Reasons to Consider Adding a Trust to Your Estate Plan

It’s estimated that those born between 1944 and 1964 will transfer nearly $30 trillion in wealth to their children and grandchildren. While there are many ways to transfer assets to beneficiaries, it may be a good idea to consider using a trust to facilitate your estate plan.

Trusts Take Effect Immediately

Unlike a will that doesn’t take effect until after you pass away, a trust will take effect the moment that it is executed and funded. This means that your trustee will be available to manage your affairs in the event that you become incapacitated. Ultimately, there is less of a chance that you’ll lose your home because the mortgage isn’t paid or that the court will appoint a guardian who you don’t trust.

It may be a good idea to appoint  successor trustees to maximize the odds that someone is able and willing to oversee it if you are unable to do so. Anyone over the age of 18 who is of sound mind can typically serve in this position.

Trusts Aren’t Matters of Public Record

A will is a matter of public record, which means that almost anyone is free to read it after the document is submitted to probate court. However, a trust is not made public, which means that no one will ever know if one child received  a larger inheritance than the other or how much your estate was worth at the time of your death.

Having a veil of secrecy surrounding your estate plan may minimize the risk of conflicts between family members. It may also prevent friends, family members, or others from going after a beneficiary hoping to siphon off a portion of that person’s newfound wealth.

Trusts Help Shield Assets from Creditors

Assets that are held by an irrevocable trust are considered to be located outside of your estate. This means that creditors are generally not entitled to make claims against them after your passing. It may also help to shield assets from being seized in a divorce or in other proceedings.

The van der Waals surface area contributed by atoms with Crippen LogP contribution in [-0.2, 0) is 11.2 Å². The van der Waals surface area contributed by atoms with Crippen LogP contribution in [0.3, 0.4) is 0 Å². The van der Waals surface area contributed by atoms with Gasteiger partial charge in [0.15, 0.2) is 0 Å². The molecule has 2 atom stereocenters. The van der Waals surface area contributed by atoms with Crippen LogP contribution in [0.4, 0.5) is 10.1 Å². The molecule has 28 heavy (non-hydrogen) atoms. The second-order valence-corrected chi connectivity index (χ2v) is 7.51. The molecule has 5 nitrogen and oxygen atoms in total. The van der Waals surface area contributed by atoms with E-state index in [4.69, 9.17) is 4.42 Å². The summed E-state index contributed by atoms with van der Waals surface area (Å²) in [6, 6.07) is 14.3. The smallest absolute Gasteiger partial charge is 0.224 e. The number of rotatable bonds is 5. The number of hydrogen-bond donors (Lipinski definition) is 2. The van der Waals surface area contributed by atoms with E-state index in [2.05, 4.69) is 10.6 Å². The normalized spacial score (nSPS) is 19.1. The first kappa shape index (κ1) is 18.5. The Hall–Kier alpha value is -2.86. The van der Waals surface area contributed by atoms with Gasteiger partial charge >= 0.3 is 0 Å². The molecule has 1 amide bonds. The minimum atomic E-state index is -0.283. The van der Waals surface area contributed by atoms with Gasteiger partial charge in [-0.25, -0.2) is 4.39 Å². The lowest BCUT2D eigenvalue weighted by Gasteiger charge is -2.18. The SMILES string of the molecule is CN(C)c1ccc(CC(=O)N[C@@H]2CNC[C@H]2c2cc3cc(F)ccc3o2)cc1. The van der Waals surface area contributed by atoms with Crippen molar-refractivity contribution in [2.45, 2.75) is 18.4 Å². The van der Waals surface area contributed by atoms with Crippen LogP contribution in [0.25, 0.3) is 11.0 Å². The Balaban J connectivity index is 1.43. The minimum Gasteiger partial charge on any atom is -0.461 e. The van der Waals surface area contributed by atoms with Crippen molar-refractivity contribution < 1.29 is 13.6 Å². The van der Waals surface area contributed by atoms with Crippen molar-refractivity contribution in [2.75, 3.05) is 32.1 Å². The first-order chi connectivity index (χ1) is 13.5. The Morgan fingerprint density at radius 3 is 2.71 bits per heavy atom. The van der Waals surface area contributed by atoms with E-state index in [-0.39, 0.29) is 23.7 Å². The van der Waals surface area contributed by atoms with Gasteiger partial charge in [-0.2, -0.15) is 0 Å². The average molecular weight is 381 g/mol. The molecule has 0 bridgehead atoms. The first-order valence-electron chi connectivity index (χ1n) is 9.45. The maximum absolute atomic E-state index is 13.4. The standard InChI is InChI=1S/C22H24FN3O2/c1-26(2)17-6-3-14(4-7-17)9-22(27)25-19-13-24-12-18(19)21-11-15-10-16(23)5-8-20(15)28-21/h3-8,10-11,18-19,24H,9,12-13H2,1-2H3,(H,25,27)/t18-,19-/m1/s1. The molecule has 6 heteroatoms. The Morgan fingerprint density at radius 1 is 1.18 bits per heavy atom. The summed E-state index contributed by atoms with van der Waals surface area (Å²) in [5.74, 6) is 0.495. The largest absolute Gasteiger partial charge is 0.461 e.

Assets that are held by a revocable trust are available to creditors as you have not given up dominion and control over the assets.

However, an exception may be made in the event that it can be shown that the trust was created in bad faith. An estate planning lawyer may be able to review an existing trust to determine if it may be vulnerable to creditor claims. An attorney may also be able to help create new documents that are structured in accordance with state law.

It should also be noted that holding assets in certain types of  trusts may reduce the size of your estate for tax purposes. This may enable beneficiaries to keep more of their inheritances as opposed to sending it to state or federal tax authorities.

Assets Can Be Distributed on Your Schedule

A trust document can be in effect for as long as you want or need it to. Therefore, you have an extra layer of control over when a beneficiary actually receives money, a home, or other items. For example, you can stipulate that your child receives half of an inheritance upon your death and the other half after turning 35. You could also stipulate that distributions are to be made after hitting key milestones such as graduating from college or completing a drug rehab program.

You can also place conditions as to how assets are used. For instance, you could state that a financial windfall is only to be used to buy a home, pay for college, or to start a business. This level of control minimizes the risk that beneficiaries squander the wealth generated by your hard work. An estate planning lawyer may be able to help you craft a trust so that it accounts for as many variables as possible.

If you are looking for help determining if a trust should be added to your New Jersey estate plan, contact The Knee Law Firm in Hackensack today. You can do so by calling 201-996-1200 or by submitting our website contact form.